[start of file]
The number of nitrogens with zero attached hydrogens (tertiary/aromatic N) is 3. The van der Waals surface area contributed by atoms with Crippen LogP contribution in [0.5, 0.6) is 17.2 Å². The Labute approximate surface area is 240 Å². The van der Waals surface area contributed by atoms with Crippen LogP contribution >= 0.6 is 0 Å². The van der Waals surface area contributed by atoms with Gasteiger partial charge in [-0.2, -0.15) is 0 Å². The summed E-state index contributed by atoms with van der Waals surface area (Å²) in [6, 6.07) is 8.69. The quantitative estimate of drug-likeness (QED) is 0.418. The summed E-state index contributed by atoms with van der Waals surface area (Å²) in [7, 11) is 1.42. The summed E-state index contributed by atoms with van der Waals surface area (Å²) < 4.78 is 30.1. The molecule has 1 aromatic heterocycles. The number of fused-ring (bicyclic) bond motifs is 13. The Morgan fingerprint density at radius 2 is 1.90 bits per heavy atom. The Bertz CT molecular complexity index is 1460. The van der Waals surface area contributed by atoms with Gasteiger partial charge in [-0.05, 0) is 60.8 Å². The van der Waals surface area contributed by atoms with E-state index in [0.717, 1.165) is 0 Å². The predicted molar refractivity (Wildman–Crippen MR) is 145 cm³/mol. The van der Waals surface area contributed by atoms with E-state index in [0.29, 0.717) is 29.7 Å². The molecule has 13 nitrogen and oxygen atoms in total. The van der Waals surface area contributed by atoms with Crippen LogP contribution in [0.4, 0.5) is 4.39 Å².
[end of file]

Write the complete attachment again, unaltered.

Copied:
The number of nitrogens with zero attached hydrogens (tertiary/aromatic N) is 3. The van der Waals surface area contributed by atoms with Crippen LogP contribution in [0.5, 0.6) is 17.2 Å². The Labute approximate surface area is 240 Å². The van der Waals surface area contributed by atoms with Crippen LogP contribution >= 0.6 is 0 Å². The van der Waals surface area contributed by atoms with Gasteiger partial charge in [-0.2, -0.15) is 0 Å². The summed E-state index contributed by atoms with van der Waals surface area (Å²) in [6, 6.07) is 8.69. The quantitative estimate of drug-likeness (QED) is 0.418. The summed E-state index contributed by atoms with van der Waals surface area (Å²) in [7, 11) is 1.42. The summed E-state index contributed by atoms with van der Waals surface area (Å²) < 4.78 is 30.1. The molecule has 1 aromatic heterocycles. The number of fused-ring (bicyclic) bond motifs is 13. The Morgan fingerprint density at radius 2 is 1.90 bits per heavy atom. The Bertz CT molecular complexity index is 1460. The van der Waals surface area contributed by atoms with Gasteiger partial charge in [-0.05, 0) is 60.8 Å². The van der Waals surface area contributed by atoms with E-state index in [0.717, 1.165) is 0 Å². The predicted molar refractivity (Wildman–Crippen MR) is 145 cm³/mol. The van der Waals surface area contributed by atoms with E-state index in [0.29, 0.717) is 29.7 Å². The molecule has 13 nitrogen and oxygen atoms in total. The van der Waals surface area contributed by atoms with Crippen LogP contribution in [0.4, 0.5) is 4.39 Å².